equipment         Between 1968 and 1976, the Norfolk          District     admlnlstered                              51

                                                                              cost          cu yds                                 Potential
    Cubic yards           Con-               Volume             Contract      per             rate             Ideal               decrease
      dredged             tracts             (cu yds >           costs        cu yd         (note a)           cost                in costs
    50,000 or
       less                    9               247,361     $     405,526      $1 60          $ 63          $   155, 837           $   249,689

    50,001 -
       100,000                 7               558,306           715,219       1 41            63              351,733                363,486
    100,001 -
      150,000                  6               700,934           601,206         92            63              441,588                159,618
c   150,001 -
I     300,000                  L            1,477,902          1,499,954         86            63              931,078                568,876
          Totals              =29           2,984,503      $3,221,905         $1 08         $ 63           $1,880,236             $1,341,669

    a/Based      on average         cost of Norfolk's    21 contracts      which exceeded   300,000    cubic   yards     during   the period

        contracts with equipment moblllzatlon          and demoblllzatlon   costs totaling
        $1,283,000    Theoretically     each dredging Interval       which could be avolded
        could result in savrngs of about $25,000 (based on Norfolk's             average
        cost for moblllzatlon      and demoblllzatlon)

               Environmental    costs associated with dredging 1s another area In
        which savings may be realized           In the past, the Corps has frequently
        dredged many waterway sections to the required             depth wlthout extensive
        advance maintenance dredging          This practice      mlnlmlzed the quantity          of
        material     requiring  disposal and llmlted       the amount of research efforts
        needed to satisfy      envlronmental    requirements       Corps district      offlclals
        told us that the costs for research to comply with envlronmental                     requlre-
        ments are currently       about the same for small as well as large dredging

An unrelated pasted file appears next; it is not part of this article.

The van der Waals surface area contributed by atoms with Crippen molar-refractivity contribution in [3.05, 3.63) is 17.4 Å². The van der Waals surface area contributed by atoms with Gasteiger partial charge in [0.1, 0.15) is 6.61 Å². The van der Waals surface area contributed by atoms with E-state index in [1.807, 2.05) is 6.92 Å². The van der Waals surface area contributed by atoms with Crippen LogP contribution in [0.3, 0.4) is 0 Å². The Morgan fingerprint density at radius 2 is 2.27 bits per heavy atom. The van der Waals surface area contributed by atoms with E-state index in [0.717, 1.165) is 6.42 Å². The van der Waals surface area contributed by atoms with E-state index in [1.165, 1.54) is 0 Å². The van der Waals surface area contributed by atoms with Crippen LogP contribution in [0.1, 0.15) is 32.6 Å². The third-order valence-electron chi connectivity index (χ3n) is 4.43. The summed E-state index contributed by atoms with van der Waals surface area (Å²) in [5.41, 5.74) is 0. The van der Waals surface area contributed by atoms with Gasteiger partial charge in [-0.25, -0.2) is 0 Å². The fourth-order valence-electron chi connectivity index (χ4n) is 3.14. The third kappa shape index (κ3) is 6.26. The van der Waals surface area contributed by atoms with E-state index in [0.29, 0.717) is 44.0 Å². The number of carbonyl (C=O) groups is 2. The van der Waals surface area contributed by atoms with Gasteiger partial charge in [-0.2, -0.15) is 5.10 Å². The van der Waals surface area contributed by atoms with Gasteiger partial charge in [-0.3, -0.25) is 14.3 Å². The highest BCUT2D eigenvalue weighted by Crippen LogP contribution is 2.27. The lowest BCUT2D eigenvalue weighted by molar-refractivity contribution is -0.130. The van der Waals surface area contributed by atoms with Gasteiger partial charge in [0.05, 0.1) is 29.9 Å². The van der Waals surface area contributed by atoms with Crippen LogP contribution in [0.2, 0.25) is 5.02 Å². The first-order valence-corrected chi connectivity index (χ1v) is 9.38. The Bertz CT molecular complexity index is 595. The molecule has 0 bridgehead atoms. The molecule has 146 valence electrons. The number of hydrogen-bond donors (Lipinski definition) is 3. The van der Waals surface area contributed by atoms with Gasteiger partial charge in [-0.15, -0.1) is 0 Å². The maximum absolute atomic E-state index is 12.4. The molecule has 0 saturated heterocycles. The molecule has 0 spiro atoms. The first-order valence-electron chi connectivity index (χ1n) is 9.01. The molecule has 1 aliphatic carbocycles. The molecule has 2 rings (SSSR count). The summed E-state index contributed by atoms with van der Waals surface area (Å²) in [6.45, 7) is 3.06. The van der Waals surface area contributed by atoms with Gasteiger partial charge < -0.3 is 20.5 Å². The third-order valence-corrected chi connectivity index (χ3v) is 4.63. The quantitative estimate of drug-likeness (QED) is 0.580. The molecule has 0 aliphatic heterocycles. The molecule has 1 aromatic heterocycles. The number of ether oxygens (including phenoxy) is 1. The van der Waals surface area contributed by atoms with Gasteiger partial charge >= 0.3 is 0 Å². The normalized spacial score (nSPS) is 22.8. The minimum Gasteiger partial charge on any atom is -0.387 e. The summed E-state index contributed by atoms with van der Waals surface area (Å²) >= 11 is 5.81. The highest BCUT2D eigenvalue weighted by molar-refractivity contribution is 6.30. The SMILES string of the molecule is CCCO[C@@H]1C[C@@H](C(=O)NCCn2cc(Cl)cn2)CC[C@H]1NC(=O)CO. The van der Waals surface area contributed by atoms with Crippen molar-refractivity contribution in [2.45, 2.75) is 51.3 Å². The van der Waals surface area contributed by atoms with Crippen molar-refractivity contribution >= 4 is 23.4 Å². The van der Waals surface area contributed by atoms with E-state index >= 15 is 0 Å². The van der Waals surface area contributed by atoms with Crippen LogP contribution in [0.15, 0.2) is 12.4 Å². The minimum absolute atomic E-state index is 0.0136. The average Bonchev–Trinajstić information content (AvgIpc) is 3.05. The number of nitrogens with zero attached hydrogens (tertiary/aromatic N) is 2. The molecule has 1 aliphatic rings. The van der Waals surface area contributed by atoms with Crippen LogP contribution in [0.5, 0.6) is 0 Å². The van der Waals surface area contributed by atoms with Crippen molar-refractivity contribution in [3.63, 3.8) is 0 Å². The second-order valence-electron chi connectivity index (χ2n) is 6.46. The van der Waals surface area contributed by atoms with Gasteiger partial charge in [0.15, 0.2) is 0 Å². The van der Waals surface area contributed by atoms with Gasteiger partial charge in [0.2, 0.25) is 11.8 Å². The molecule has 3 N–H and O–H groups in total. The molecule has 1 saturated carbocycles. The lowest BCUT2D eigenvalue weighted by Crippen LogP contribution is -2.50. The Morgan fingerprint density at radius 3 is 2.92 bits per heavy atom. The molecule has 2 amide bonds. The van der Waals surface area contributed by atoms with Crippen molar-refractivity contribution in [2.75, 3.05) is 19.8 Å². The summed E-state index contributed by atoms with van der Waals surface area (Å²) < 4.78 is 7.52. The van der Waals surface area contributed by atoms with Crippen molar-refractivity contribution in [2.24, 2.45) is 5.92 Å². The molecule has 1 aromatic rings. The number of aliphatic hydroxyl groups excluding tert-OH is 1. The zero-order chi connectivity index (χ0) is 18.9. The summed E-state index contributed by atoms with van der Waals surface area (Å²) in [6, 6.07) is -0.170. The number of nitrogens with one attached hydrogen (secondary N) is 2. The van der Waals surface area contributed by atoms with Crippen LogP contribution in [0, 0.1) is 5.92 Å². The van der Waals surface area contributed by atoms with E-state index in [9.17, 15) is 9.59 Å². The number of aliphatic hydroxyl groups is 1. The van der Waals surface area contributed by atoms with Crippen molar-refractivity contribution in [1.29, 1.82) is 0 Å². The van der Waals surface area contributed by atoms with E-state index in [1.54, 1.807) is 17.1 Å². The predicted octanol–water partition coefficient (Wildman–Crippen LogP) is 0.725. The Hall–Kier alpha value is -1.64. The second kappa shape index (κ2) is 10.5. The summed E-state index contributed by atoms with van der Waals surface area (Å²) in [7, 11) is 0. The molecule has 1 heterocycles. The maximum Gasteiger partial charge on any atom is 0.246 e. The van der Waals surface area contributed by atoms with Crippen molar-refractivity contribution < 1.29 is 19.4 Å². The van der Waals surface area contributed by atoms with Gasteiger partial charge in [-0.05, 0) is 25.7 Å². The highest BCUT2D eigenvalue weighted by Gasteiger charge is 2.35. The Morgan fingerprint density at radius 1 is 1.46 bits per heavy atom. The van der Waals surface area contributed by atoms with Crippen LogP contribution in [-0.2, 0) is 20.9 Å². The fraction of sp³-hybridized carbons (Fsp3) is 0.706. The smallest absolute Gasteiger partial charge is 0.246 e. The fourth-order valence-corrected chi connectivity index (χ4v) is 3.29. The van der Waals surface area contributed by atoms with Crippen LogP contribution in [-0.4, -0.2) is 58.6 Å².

Jobs     Increasing    the interval   between dredging Jobs through more ex-
        tensive dredging may reduce some of the costs                The environmental         costs
        for the Corps' South Atlantic        Dlvlslon    totaled   about $3 mllllon        for
        fiscal   years 1974-76 for operation         and maintenance proJects

              The Norfolk Dlstrlct     currently    has a proJect underway which may
        serve as an example of this prlnclple             'Ihis prolect involves   extensive
        advance maintenance dredging for several shoaling areas on the Rappahannock
        River     The river has many isolated        shoaling areas along Its length which
        have different     fill rates.    Some of these areas have required        dredging
        about once every 3 years        In the current proJect Norfolk         1s studying
        whether the more extensive      dredging could prolong the dredging Interval
        to 6 or 7 years and thus result         In long-term    savings

              We noted many areas that require     frequent   repetltlve     dredging
        Within the Norfolk Dlstrlct,    there  are   12 areas  which     are dredged  every
        1 to 5 years    The following   table summarizes the number of frequently
        dredged areas on the lntracoastal     waterway for the Wllmlngton Dlstrlct

                     Areas requiring                           Dredging intervals
                  repetitive   dredging                             (months)

                            4                                            6
                            9                                           12
                           10                                           24
                           11                                           36
                           10                                           48
                           -1                                           60


In addltlon,     the Wllmlngton Dlstrlct      dredges 28 other areas not on the
lntracoastal     wfiterway as frequently     as every 6 months     If the Wllmlngton
Dlstrlct     were able to perform advance maintenance dredging on some of the
above areas requlrlng      repetitive    dredging,   long-term savings may result

       Corps offrclals  at the drstrlcts    we visited     agreed that more exten-
sive dredging should prolong the dredging interval           and would result    in
reduced maintenance costs       However, they polnted out that further          lmple-
mentatlon of this prlnclple     would necessitate      a higher lnltlal   outlay of
funds     This Initial  outlay should be compared to the long-term         savings
possible when considering     more extensive    dredging


      We reported     to the Congress In May 1972 on selected aspects of the